The big business of ruins

Phaidon’s latest book collects demolished, forgotten, and transformed architectural ruins–a topic that has obsessed popular imagination for centuries.

What’s the value of a ruin? On the internet, it can be a few million clicks. In a city like New York, a few billion dollars. Eighteenth-century architects designed artificial ruins as aristocratic aeries; countless critics and designers have written about why they entrance us. Ruin and Redemption in Architecture, a new book from Phaidon and Dan Barasch, reckons with this enduring obsession.


[Photo: courtesy Phaidon]
Half of the book is devoted to lost works of architecture, showing demolition photos alongside archival photos of the original buildings, from Penn Station to Prentice Women’s Hospital, which was demolished just five years ago, as well as “forgotten” works, many of which have found a second life thanks to the internet’s love of “ruin porn,” like Pyongyang’s Ryugyong Hotel and Soviet-era monuments in Eastern Europe. The other half of the book is devoted to ruins that have been redeveloped into high-value real estate, from the Tate Modern to the High Line.

These adaptive reuse projects are their own form of lost architecture, as Barasch points out.

“Once adaptive reuse projects are completed, the irony–and this is something that really strikes me everywhere–is that part of the excitement and the magic of the abandoned space itself is then lost once you turn it into something else,” Barasch says. “Even if you are successful, quote unquote, at transforming something, you lost what was there before and you really can’t recreate it.”

Left: Dominican Church, Maastricht, Netherlands, Order of the Preachers; completed 1294, abandoned 1794. Right: Boekhandel Selexyz Dominicanen, Maastricht, Netherlands, Merkx + Girod Architects; transformed 2005. [Photos: Merkx+Girod/courtesy Phaidon, Roos Aldershoff/Merkx+Girod/courtesy Phaidon]

“Adaptive reuse” has long had a halo, wafting the aura of sustainability and historic preservation onto redevelopment projects. But these days, the term faces a reckoning–with its often astronomical costs and, more importantly, its role in driving economic and environmental gentrification. Even the cofounders of the High Line, the project that inspired dozens of adaptive reuse projects, are now working with other cities to help avoid some of these effects. There are plenty of projects that use “adaptive reuse” in “really cynical ways, basically to sell condos,” notes Barasch, who is cofounder of the Low Line, a project that originated in 2016 to renovate an abandoned train terminal below the Lower East Side.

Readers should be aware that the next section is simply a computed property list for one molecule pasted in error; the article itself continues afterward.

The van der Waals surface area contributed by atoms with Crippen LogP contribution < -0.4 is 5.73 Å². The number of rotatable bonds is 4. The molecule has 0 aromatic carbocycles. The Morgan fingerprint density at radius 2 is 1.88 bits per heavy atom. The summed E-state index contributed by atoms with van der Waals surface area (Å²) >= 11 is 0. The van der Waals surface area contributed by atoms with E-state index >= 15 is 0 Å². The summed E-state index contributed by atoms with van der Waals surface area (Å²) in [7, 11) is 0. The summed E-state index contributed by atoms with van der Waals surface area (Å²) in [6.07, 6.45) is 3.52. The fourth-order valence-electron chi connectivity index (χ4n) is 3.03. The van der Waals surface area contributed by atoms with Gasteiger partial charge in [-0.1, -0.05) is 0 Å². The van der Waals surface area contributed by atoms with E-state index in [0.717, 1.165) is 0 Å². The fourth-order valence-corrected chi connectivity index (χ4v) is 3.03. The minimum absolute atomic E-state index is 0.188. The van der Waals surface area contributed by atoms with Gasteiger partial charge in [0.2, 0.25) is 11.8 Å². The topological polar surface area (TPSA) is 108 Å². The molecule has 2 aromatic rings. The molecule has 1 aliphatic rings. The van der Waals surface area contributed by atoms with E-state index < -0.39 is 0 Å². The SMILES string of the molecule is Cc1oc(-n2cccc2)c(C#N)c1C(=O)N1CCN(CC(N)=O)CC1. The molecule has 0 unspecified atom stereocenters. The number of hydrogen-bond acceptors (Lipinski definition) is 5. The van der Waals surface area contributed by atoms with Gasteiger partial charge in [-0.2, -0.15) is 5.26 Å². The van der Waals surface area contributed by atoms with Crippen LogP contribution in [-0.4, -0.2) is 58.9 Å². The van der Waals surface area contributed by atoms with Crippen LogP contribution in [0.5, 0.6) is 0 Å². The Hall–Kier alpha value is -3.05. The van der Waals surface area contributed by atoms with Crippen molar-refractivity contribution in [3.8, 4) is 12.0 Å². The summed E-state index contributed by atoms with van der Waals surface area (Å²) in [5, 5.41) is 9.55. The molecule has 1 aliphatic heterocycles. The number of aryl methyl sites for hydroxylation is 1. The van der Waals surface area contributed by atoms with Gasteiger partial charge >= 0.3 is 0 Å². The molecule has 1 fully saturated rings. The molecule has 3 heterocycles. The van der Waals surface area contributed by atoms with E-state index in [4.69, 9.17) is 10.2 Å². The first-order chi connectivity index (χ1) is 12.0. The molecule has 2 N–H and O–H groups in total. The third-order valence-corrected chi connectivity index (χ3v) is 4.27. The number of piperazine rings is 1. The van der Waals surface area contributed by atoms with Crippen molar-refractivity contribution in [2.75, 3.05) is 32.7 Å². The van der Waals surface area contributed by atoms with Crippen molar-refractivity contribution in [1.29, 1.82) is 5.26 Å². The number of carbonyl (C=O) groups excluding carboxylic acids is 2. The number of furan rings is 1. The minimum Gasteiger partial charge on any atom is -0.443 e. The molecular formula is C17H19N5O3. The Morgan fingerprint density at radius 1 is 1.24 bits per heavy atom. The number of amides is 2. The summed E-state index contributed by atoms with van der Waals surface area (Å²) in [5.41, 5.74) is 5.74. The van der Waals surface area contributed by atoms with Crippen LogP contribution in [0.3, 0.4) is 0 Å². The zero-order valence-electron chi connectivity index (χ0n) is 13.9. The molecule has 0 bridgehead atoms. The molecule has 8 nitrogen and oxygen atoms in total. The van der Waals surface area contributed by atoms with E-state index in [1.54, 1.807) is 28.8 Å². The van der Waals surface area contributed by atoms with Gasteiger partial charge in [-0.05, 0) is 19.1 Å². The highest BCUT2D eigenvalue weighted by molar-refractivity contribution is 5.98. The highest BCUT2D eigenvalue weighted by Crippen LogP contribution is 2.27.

Yet there are dozens of examples of adaptive reuse as a tool for developing resilient public spaces or advancing social missions, too, as he points out. One powerful example comes from Theaster Gates’s Stony Island Arts Bank, a 1920s-era bank on Chicago’s South Side that Gates purchased and renovated into a cultural center including an archive for black publications, a reading room, and other community arts spaces. “In reclaiming the former financial center as a new cultural center, Gates infused this transformation with a sense of social and racial justice,” Barasch writes. Others, like Ricardo Bofill’s 1970s transformation of a 1921 cement factory outside of Barcelona, illustrate how adaptive reuse projects can age gracefully–now almost 100 years old, the vine-covered complex looks timeless.

Like all architecture, abandoned and ruined spaces are animated by what people want from them. They can be massive economic boons or cynical attempts to cloak a neighborhood’s rapid socioeconomic transformation. They can also be powerful symbols and drivers of community engagement.


About the author

Kelsey Campbell-Dollaghan is Co.Design's deputy editor.